Most small or individual investors invest through their mutual fund company, 401(k) provider, brokerage firm or financial planner. However, if you trade more actively, perhaps daily or hourly, investing through “traditional” means would be too time-consuming. For expediency, data access and quantitative analysis tools, you likely use a trading platform for your trades. You can deduct your trading platform fees as investment-related expenses, but you must itemize.
Trading Platform Described
Trading platforms are computer or software programs that traders use to process transactions for all types of instruments including currencies, commodities, stocks, bonds and options. Trading platforms typically provide you with a variety of services, including moment-to-moment news updates which could impact trading, built-in quantitative analysis tools and trading strategy memorization tools. As an active trader, your individual investor-targeted brokerage firm may offer trading platforms to you at a reduced cost to encourage trading.
Investment expenses include fees you pay for investment advice or counsel. The advice can be verbal or written. Therefore, investment expenses include fees you pay for financial investment blog or online radio subscriptions, financial newspaper and magazine subscriptions you may have, and any fees that you pay to a financial planner. Investment expenses also include online software, services or packaged software you use to trade or otherwise manage your investments. Your trading platform costs fall into this latter investment expense sub-category.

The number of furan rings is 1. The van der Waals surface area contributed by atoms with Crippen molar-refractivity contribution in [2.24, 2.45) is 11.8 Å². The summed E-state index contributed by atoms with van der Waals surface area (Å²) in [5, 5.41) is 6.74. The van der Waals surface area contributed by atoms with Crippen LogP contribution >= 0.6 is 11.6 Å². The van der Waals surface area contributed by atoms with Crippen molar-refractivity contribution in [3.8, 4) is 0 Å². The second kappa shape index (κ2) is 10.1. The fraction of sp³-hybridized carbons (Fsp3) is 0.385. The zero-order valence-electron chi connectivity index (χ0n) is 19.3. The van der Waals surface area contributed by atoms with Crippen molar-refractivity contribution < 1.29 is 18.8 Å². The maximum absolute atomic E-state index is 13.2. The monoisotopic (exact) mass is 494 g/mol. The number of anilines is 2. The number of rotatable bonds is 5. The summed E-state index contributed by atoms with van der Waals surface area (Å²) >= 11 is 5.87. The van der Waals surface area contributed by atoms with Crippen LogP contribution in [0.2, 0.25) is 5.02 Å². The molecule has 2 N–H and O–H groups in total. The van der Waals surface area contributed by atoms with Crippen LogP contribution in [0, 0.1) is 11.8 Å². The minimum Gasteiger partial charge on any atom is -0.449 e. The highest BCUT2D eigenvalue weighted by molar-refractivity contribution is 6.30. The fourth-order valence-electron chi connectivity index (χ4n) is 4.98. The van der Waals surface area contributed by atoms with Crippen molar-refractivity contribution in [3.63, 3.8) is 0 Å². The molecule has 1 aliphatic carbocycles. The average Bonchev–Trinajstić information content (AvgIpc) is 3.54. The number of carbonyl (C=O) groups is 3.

The Internal Revenue Service considers investment expenses a miscellaneous expense. You must include your trading platform fees in your itemized expenses on Schedule A of your federal tax return. The IRS generally limits miscellaneous itemized deductions to only those amounts that exceed two percent of your adjusted gross income. In trading terminology, this means that you have a floor below which you cannot deduct any miscellaneous expenses. You can maximize your deductions in this category and increase the likelihood that you can deduct all or a portion of your trading fees by tracking all other eligible miscellaneous expenses, including unreimbursed business expenses.
On your tax return, your adjusted gross income is $120,000. Two percent of your AGI equals $2,400, your miscellaneous expense AGI threshold. Any amounts that equal or are less than $2,400, you cannot deduct from your taxable income, while you can deduct amounts that exceed this threshold. You have $3,500 in miscellaneous expenses including your trading platform fees. You can deduct $1,100 – which equals $3,500 minus $2,400 – from your taxable income. In other words, $1,100 is the amount by which your miscellaneous expenses exceeded the two percent threshold.
Tiffany C. Wright has been writing since 2007. She is a business owner, interim CEO and author of "Solving the Capital Equation: Financing Solutions for Small Businesses." Wright has helped companies obtain more than $31 million in financing. She holds a master's degree in finance and entrepreneurial management from the Wharton School of the University of Pennsylvania.